**Estimated equations and model statistics for revenue from state sources and current expenditures per pupil.** For the results of the equations, see table A-15 on page 115. In each equation, the independent variables affect the dependent variable in the expected way. In the revenues from state sources equation:

- All other things being equal, as disposable income per capita increases so does local governments' education revenue from state sources per capita; and
- As enrollment increases relative to the population, so does the local governments' education revenue from state sources per capita.
- In the current expenditures per pupil equation: All other things being equal, as disposable income per capita increases, so does current expenditures per pupil; and
- As local governments' education revenue from state sources per capita increases, so does current expenditures per pupil.

**Projections for economic variables.** Projections for economic variables, including disposable income and the Consumer Price Index, were from the "U.S. Monthly Model: November 2009 Short-Term Projections" from the economic consulting firm, IHS Global Insight (see supplemental table B-6). The values of all the variables from IHS Global Insight were placed in school-year terms. The school-year numbers were calculated by taking the average of the last two quarters of one year and the first two quarters of the next year.

**Projections for fall enrollment.** The projections for fall enrollment are those presented in section 1 of this publication. The methodology for these projections is presented in Section A.1. Elementary and Secondary Enrollment, earlier in this appendix.

**Projections for population.** Population estimates for 1973 to 2009 and population projections for 2010 to 2020 from the U.S. Census Bureau were used to develop the public school current expenditure projections. The set of population projections used in this year's *Projections of Education Statistics* are the Census Bureau's 2008 National Population Projections (August 2008).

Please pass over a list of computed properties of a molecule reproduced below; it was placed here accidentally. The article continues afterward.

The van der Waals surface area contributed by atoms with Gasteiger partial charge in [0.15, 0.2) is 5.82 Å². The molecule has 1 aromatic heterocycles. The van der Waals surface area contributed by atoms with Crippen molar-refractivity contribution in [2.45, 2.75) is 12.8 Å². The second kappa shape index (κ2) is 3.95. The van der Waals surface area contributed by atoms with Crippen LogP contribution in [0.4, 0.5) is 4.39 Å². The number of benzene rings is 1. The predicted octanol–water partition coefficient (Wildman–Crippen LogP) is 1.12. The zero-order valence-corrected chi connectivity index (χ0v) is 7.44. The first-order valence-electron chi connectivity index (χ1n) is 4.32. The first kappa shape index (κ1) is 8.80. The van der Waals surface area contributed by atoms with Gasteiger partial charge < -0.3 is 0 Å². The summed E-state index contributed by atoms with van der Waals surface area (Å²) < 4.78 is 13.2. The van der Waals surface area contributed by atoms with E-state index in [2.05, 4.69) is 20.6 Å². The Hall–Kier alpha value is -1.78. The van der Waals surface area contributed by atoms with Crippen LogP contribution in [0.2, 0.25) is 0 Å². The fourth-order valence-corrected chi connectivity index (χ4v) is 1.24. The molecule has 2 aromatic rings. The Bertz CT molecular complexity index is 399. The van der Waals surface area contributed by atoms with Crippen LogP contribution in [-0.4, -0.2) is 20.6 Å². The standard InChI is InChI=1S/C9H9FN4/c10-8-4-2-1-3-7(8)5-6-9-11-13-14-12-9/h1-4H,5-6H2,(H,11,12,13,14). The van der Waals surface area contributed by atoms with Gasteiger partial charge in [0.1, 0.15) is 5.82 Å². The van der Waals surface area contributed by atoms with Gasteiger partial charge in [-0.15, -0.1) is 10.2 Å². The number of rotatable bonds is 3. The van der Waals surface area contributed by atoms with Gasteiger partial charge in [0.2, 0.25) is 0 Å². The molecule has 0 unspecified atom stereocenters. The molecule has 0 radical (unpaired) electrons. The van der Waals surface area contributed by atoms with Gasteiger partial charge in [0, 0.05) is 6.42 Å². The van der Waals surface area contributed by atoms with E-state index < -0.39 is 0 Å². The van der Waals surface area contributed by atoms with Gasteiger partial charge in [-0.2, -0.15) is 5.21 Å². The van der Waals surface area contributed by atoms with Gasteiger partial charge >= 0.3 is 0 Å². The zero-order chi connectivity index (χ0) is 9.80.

**Historical data for average daily attendance.** For 1973–74 and 1975–76, these data came from *Statistics of State School Systems*, published by NCES. For 1974–75 and 1976–77, the current expenditures data came from *Revenues and Expenditures for Public Elementary and Secondary Education*, also published by NCES. For 1977–78 through 2007–08, these data came from the CCD and unpublished NCES data.

**Projections for average daily attendance.** These projections were made by multiplying the projections for enrollment by the average value of the ratios of average daily attendance to enrollment from 1993–94 to 2007–08; this average value was approximately 0.94.

Mean absolute percentage errors (MAPEs) for projections of current expenditures for public elementary and secondary education were calculated using the last 20 editions of *Projections of Education Statistics*. Table D, below, shows the MAPEs for projections of current expenditures.

For more information, see Table D.

*For more information about MAPEs, see Section A.0. Introduction, earlier in this appendix.*

For more information, see Table A-15.

^{1} For a discussion of the theory together with a review of some of the older literature, see Inman (1979). More recent empirical work includes Gamkhar and Oates (1996) and Mitias and Turnbull (2001).